May We Be on Familiar Terms
The Friendship Between Andersen and Edvard Collin.
By Senior Curator Ejnar Stig Askgaard
Shortly before his death in 1922 famous actor, writer and graphologist Johannes Marer entertained the readers of Nationaltidende about his personal encounters with H.C. Andersen. The many anecdotes were marked by a certain distance, a somewhat reserved attitude to the behaviour and conduct of the poet; we also meet the same neutrality in Edvard Collin's book about his friend, H.C. Andersen og det Collinske Huus from 1882. Johannes Marer was related to the Collin family, his uncle was brother-in-law to Edvard Collin.
Johannes Marer spent many of his childhood years in Dronningens Tværgade nr. 19, where Theodor Collin resided at the ground floor, Edvard and Henriette Collin on the first floor, and architect, Tybjerg - brother of Henriette Collin - married to Marer's aunt Caroline lived on the second floor. H.C. Andersen was a frequent guest in this small "family hotel", and Marer recounted about a certain incident taking place in 1874:
"I had, as well as many others, wondered about what Andersen exactly meant by "The Shadow" ... I often pondered about it as a boy and when I meet Andersen one day it suddenly struck me to ask him myself. I went towards him; he looked down at me with slight contempt. But then asked in a kind voice what I was searching for: - What do you want? - I should really like to know ... then my mouth jammed and I plucked up all my courage and asked: - Who is "The Shadow"? A great smile appeared on Andersen's face. - The Shadow, he said, where upon he turned around and discretely pointed at department of state [Edvard] Collin, who stood by the piano going through some musical notes: - Is over there!"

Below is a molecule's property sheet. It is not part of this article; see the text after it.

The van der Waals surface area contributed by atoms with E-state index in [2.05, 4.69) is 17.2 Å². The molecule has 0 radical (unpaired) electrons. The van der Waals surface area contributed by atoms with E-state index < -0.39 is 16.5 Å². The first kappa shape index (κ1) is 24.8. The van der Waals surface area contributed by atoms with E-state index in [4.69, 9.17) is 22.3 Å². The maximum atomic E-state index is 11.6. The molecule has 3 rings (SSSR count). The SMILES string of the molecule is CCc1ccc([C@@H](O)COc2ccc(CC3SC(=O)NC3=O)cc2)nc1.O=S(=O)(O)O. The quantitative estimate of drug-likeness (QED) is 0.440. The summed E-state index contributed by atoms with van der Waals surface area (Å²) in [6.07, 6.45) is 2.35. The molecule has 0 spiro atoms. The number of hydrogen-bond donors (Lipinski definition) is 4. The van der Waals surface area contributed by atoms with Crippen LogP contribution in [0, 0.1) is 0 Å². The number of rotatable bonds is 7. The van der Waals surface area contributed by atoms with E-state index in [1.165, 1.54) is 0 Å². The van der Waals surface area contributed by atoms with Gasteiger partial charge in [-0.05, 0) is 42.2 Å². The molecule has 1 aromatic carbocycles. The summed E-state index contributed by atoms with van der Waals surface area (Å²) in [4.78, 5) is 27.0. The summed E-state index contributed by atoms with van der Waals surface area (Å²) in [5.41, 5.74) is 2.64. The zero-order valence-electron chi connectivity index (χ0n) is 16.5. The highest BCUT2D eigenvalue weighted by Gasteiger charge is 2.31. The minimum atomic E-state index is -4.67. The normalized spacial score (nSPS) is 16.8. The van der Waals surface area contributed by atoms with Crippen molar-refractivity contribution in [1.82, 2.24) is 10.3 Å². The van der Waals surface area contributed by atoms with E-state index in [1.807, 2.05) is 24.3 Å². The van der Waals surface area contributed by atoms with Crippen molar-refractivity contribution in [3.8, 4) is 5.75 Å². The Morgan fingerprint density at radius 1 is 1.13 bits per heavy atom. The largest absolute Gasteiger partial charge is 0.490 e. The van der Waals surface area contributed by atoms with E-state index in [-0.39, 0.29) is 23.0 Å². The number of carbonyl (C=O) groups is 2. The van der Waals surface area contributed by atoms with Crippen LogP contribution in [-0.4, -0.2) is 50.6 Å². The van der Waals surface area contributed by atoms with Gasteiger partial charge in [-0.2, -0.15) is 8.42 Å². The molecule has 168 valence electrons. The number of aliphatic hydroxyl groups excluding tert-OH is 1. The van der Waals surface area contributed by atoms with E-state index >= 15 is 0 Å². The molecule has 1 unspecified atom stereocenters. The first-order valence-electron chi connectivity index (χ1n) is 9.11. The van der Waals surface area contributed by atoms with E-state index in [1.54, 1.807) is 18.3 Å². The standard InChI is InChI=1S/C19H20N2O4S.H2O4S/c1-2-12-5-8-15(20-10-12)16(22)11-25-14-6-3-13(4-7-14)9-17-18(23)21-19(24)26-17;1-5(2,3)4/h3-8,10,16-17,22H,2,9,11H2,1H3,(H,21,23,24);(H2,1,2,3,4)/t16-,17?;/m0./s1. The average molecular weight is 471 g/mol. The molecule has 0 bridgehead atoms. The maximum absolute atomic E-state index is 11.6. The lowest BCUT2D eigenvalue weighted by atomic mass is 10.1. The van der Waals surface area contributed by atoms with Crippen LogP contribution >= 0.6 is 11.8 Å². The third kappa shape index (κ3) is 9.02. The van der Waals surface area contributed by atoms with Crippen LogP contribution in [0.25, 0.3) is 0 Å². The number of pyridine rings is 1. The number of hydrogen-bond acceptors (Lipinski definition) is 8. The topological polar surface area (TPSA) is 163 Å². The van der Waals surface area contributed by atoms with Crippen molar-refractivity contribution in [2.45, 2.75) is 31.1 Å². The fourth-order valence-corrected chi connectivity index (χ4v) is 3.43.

"The Shadow" is a masterpiece, not only is its completion magnificent; the wording and the psychological drama is thoroughly exposed in a cruel, symbolic and allegorical mosaic. Andersen bares his teeth in "The Shadow", every nerve is strained; modernism is almost anticipated.
The idea was born during a heat wave in Naples 1846. At this time H.C. Andersen was travelling and had just entered an alliance with publisher Lorck in Leipzig concerning Andersen's entire work. It was a huge recognition of his literary genius from the German-speaking audience; the poet approached the highlight of his career, but the very same audience also expected an autobiography to be published along with volume one. Thus during his stay in Rome Andersen commenced the autobiography far away from personal papers with a remembrance most strong and a memory with the usual eye for details.
It was hardly the happiest of feelings that emerged during his Italian summer. He had to weigh and measure everything carefully to, at least, add some poetic value. He had dedicated his existence to art, given up a personal family life; loneliness was his travelling companion and he had struggled so hard since he was fifteen. There had been humiliating experiences, harsh words and criticism all of which had made him insecure as a human being and writer. He wanted to write everything down and make some sense of it all.
H.C. Andersen wrote about his poor background and how any hope of a brighter future seemed almost impossible. He continued to describe his travel to Copenhagen as a soldier of fortune and how he, despite all misery, still became a lucky devil, made friends and gained confidence, received an education and settled down as a writer. He wrote about his increasing success, his love of art, the need to meet and establish contact to other artists in Denmark and abroad and he described the fruits reaped from those experiences - both sweet and bitter. Acknowledgement and disrespect seem to go hand in hand in both Denmark and abroad - and yet it was not so. But Andersen was right when he said that he received more recognition abroad than in Denmark. The German autobiography ends: Exile,"Vernet (Pyrenées orientales) July 1846".